To boot into Safe Mode, press F8 while Windows is starting up, and select Safe Mode with Networking (which turns on some services).  The system should not be running slow at this point, if it is then you likely have a larger problem.

Run an Anti-Virus scan and see if it locates anything.

Reboot the system before the next section.

Killing the running virus
If a computer is running slowly, then it's possible that the system is being hampered by a virus or worm or spyware.  If you suspect this and the anti-virus software won't run or is running slowly enough to make it unusable, then first try to kill the viral process by using the Task Manager.  Press Control-Alt-Delete, and click on Task Manager.  You will likely see a list of processes.  First let's check the obvious.  Click on the Performance tab.  Is the graph maxed out at 100% and staying there?  Now, no offense to those users, but it is rare for someone who is asking you for help to run applications so CPU demanding to max out the computer (unless the computer is really, really old), so it is likely a virus or other unwelcome program.  Click on the Processes tab to get back the list of processes and then click on the "CPU" heading to sort the display by CPU load (not CPU time).  Look at the process list and see if there is a process besides the "System Idle Process" that has a high percentage (like over 80%) of the CPU.  If so, click on that process (this may take a few tries as the process list tends to change quickly) make a note of the name and the Data line and then select "End Process" (and click on Yes if it asks "Are you sure?").  You are not doing permanent damage as this is only affecting what's running on the system right now.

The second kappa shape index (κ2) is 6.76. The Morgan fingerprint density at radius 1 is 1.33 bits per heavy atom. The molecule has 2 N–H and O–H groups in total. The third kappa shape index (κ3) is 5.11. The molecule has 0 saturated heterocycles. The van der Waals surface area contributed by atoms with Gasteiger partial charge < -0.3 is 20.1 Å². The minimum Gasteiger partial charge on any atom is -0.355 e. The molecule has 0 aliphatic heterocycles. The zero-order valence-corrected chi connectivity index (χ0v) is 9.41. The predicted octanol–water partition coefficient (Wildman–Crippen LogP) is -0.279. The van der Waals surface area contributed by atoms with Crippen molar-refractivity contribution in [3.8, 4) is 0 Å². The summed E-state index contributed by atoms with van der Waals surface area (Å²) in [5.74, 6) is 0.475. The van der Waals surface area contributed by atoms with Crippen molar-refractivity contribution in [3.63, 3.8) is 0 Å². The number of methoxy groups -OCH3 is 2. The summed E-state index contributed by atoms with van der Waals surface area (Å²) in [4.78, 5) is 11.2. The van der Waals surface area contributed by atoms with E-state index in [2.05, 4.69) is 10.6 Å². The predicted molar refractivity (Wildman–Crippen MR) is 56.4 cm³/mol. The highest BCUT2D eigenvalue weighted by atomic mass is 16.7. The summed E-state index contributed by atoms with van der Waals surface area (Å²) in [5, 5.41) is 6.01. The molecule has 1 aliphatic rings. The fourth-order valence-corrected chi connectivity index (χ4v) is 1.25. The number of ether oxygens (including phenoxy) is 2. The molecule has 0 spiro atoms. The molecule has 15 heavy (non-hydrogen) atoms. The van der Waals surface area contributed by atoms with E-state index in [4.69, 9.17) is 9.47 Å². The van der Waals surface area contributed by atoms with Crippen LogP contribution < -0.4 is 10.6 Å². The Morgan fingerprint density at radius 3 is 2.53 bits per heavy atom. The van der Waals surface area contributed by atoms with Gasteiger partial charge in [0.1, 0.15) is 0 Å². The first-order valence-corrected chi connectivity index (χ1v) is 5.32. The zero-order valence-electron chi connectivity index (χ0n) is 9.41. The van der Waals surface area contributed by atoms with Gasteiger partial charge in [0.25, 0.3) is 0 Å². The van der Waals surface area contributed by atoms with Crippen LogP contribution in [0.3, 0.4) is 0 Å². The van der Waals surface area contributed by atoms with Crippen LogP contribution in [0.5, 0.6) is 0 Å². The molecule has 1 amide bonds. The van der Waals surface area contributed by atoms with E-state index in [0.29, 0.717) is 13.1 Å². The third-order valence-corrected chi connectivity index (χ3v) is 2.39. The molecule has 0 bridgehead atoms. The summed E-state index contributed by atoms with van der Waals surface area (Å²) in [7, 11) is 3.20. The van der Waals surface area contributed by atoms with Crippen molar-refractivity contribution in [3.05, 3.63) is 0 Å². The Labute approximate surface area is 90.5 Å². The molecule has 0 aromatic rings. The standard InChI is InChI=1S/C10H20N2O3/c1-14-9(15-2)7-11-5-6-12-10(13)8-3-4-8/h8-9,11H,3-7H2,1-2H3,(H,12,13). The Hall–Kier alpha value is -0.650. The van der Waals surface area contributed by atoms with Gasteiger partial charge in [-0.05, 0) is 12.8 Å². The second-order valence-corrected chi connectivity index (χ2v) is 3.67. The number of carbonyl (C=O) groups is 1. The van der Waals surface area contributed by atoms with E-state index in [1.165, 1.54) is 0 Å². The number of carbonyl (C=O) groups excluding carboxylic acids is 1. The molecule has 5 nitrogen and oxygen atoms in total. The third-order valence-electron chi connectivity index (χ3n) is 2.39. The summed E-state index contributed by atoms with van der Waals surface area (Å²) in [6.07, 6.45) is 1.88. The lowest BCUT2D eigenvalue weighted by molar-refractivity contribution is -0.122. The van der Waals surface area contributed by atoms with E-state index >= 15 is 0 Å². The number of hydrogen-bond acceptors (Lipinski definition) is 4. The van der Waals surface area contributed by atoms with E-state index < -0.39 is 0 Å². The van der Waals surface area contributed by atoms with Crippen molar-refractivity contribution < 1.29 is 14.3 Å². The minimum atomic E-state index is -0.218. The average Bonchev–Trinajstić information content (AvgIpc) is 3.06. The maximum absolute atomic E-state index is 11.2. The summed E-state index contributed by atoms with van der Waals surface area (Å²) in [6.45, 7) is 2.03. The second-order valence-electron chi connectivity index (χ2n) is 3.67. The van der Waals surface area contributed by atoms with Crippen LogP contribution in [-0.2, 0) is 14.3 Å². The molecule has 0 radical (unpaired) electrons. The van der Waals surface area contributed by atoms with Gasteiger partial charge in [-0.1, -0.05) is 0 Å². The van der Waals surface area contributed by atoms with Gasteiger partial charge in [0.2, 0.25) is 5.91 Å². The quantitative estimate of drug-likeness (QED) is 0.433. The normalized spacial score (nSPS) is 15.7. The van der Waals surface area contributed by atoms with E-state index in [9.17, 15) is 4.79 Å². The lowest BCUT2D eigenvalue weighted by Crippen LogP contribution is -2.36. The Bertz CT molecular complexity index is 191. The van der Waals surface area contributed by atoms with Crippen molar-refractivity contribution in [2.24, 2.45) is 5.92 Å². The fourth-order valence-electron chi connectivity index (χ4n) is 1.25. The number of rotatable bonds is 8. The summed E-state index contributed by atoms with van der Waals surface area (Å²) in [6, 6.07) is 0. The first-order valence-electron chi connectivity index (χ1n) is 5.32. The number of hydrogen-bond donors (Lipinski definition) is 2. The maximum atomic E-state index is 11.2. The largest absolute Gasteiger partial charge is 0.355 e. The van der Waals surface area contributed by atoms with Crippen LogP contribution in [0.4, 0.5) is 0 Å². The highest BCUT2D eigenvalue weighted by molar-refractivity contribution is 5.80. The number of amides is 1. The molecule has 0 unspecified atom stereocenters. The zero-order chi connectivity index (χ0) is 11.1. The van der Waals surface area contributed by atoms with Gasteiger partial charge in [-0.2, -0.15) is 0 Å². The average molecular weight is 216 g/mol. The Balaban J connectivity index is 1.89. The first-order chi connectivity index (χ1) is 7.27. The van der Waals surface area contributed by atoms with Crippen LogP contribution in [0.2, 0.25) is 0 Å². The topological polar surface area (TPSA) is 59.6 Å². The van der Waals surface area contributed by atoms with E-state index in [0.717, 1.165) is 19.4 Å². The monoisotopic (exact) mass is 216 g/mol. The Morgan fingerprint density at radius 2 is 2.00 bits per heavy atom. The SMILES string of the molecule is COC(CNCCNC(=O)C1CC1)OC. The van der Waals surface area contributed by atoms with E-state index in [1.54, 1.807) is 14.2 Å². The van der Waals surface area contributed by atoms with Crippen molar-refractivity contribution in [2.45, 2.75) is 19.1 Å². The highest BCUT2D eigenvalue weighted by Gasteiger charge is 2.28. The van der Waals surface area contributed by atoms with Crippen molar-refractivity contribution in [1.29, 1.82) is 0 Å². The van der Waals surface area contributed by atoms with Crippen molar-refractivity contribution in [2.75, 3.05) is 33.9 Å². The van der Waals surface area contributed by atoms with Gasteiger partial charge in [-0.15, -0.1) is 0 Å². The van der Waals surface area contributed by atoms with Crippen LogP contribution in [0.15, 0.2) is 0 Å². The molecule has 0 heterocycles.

Now see how the computer is behaving.  First look at the Performance graph again by clicking on the Performance tab in the Task Manager and see if the graph is no longer stuck at 100%.  If it is looking more normal then try some basic things and see if the computer is behaving as expected.  If so, then run the Anti-Virus program (make sure the virus definitions are current) and it should find the virus and remove it.  If the Anti-Virus program didn't find it, then manually search for the program and rename it (or if it's something obvious like msblast.exe then just delete it.)  

If the computer is not working as expected then reboot it and you will be back to the same broken virus state as before.

If the suspect program is a part of Windows (e.g. explorer.exe) then you may have a program that has been "Trojaned" meaning it has been altered to misbehave.  Either that or you have a virus that is using a program of the same name, but located in a different place.  If it is explorer (the Windows File manager - aka "My Computer"), then to tell the difference, kill the explorer in the Task Manager (yes, you can do this) and see how the system behaves.  If it behaves better, then relaunch the explorer by double clicking My Computer and see if the poor performance returns.  If it does, then sorry, but you will have to reinstall or repair windows via the Windows installation CD (if you have a bootleg copy go to the store and buy a real copy and consider this your penance).  If it is still ok, then the original Windows program is fine, but you will need to find the viral one and delete it.  This is best left to an Anti-Virus program and, as they say, is beyond the scope of this article.  (We're here to cope, finessing is best left to the experts.)

Get it before it Starts - Editing the Registry
While editing the registry is generally not for the timid, it's often the best way to stop things from going awry at startup.  

[New] The faster way to find unwanted viruses is to use Start-run-msconfig while still in Safe Mode.
Click the Start Up tab and see if something looks amiss.  Unfortunately it does take an experienced eye to know what that is.  Google can help you identify well know, but strangely named programs.  If something doesn't look right it will tell you where in the registry or file system the program is located.


Start up the Registry Editor by clicking Start-Run and entering: regedit

First back up the registry in case you make a mistake (not likely, but it can happen).
Make sure "My Computer" at the top of the left window panel is highlighted (so you get a copy of the full registry and not just a part of it.)  Select Registry-Export Registry File, and give it a name that you'll recognize and put it in a location where you can find it if need be.

While viruses can and do use other start up areas, I'm going to list the most common ones, the first being where 70-80% or more of them start up.

Navigation note.  To open a subfolder click the + sign next to the name.
  • Find the area called HKEY_LOCAL_MACHINE
  • Navigate to: Software-Microsoft-Windows-CurrentVersion-Run